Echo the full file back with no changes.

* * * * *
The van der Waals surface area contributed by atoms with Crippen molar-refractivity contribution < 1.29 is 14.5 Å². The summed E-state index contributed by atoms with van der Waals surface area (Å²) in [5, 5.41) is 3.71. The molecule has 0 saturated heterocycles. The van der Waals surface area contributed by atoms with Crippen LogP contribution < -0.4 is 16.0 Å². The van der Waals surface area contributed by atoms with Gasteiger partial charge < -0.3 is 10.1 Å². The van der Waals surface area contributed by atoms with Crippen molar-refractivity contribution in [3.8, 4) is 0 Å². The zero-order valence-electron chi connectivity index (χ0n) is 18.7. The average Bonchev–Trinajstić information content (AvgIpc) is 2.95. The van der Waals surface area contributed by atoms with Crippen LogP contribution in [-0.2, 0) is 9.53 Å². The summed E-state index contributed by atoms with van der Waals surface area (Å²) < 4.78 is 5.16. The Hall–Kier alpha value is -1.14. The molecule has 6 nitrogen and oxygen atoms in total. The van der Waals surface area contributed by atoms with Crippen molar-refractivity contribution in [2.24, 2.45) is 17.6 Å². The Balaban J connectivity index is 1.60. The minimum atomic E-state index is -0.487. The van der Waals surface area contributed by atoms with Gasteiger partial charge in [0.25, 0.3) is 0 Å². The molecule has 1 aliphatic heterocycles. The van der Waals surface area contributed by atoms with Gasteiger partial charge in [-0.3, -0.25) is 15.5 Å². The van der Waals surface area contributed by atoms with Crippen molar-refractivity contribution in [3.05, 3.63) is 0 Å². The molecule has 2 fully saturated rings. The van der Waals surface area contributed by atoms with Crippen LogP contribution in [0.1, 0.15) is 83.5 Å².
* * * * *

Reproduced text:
The van der Waals surface area contributed by atoms with Crippen molar-refractivity contribution < 1.29 is 14.5 Å². The summed E-state index contributed by atoms with van der Waals surface area (Å²) in [5, 5.41) is 3.71. The molecule has 0 saturated heterocycles. The van der Waals surface area contributed by atoms with Crippen LogP contribution < -0.4 is 16.0 Å². The van der Waals surface area contributed by atoms with Gasteiger partial charge < -0.3 is 10.1 Å². The van der Waals surface area contributed by atoms with Crippen molar-refractivity contribution in [3.8, 4) is 0 Å². The zero-order valence-electron chi connectivity index (χ0n) is 18.7. The average Bonchev–Trinajstić information content (AvgIpc) is 2.95. The van der Waals surface area contributed by atoms with Crippen LogP contribution in [-0.2, 0) is 9.53 Å². The summed E-state index contributed by atoms with van der Waals surface area (Å²) < 4.78 is 5.16. The Hall–Kier alpha value is -1.14. The molecule has 6 nitrogen and oxygen atoms in total. The van der Waals surface area contributed by atoms with Crippen molar-refractivity contribution in [2.24, 2.45) is 17.6 Å². The Balaban J connectivity index is 1.60. The minimum atomic E-state index is -0.487. The van der Waals surface area contributed by atoms with Gasteiger partial charge in [0.25, 0.3) is 0 Å². The molecule has 1 aliphatic heterocycles. The van der Waals surface area contributed by atoms with Gasteiger partial charge in [-0.3, -0.25) is 15.5 Å². The van der Waals surface area contributed by atoms with Crippen molar-refractivity contribution in [3.05, 3.63) is 0 Å². The molecule has 2 fully saturated rings. The van der Waals surface area contributed by atoms with Crippen LogP contribution in [0.1, 0.15) is 83.5 Å².